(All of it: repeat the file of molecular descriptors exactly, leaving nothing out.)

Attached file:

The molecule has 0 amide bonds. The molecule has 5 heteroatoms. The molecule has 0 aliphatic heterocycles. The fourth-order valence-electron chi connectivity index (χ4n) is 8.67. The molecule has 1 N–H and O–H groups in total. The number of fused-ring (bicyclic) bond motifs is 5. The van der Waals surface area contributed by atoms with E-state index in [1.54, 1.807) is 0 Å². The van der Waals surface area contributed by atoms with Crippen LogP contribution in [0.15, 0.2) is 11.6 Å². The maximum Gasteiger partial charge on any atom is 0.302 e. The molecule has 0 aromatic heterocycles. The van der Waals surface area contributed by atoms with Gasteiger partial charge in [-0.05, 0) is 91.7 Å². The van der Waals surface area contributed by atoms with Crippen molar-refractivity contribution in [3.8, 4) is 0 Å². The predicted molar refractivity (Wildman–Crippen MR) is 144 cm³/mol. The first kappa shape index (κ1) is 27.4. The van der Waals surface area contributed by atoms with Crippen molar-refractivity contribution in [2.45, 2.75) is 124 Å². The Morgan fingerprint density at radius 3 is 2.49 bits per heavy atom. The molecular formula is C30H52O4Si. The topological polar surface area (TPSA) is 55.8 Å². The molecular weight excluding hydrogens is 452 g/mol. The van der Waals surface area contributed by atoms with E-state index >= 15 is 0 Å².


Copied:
The molecule has 0 amide bonds. The molecule has 5 heteroatoms. The molecule has 0 aliphatic heterocycles. The fourth-order valence-electron chi connectivity index (χ4n) is 8.67. The molecule has 1 N–H and O–H groups in total. The number of fused-ring (bicyclic) bond motifs is 5. The van der Waals surface area contributed by atoms with E-state index in [1.54, 1.807) is 0 Å². The van der Waals surface area contributed by atoms with Crippen LogP contribution in [0.15, 0.2) is 11.6 Å². The maximum Gasteiger partial charge on any atom is 0.302 e. The molecule has 0 aromatic heterocycles. The van der Waals surface area contributed by atoms with Gasteiger partial charge in [-0.05, 0) is 91.7 Å². The van der Waals surface area contributed by atoms with Crippen molar-refractivity contribution in [3.8, 4) is 0 Å². The predicted molar refractivity (Wildman–Crippen MR) is 144 cm³/mol. The first kappa shape index (κ1) is 27.4. The van der Waals surface area contributed by atoms with Crippen molar-refractivity contribution in [2.45, 2.75) is 124 Å². The Morgan fingerprint density at radius 3 is 2.49 bits per heavy atom. The molecular formula is C30H52O4Si. The topological polar surface area (TPSA) is 55.8 Å². The molecular weight excluding hydrogens is 452 g/mol. The van der Waals surface area contributed by atoms with E-state index >= 15 is 0 Å².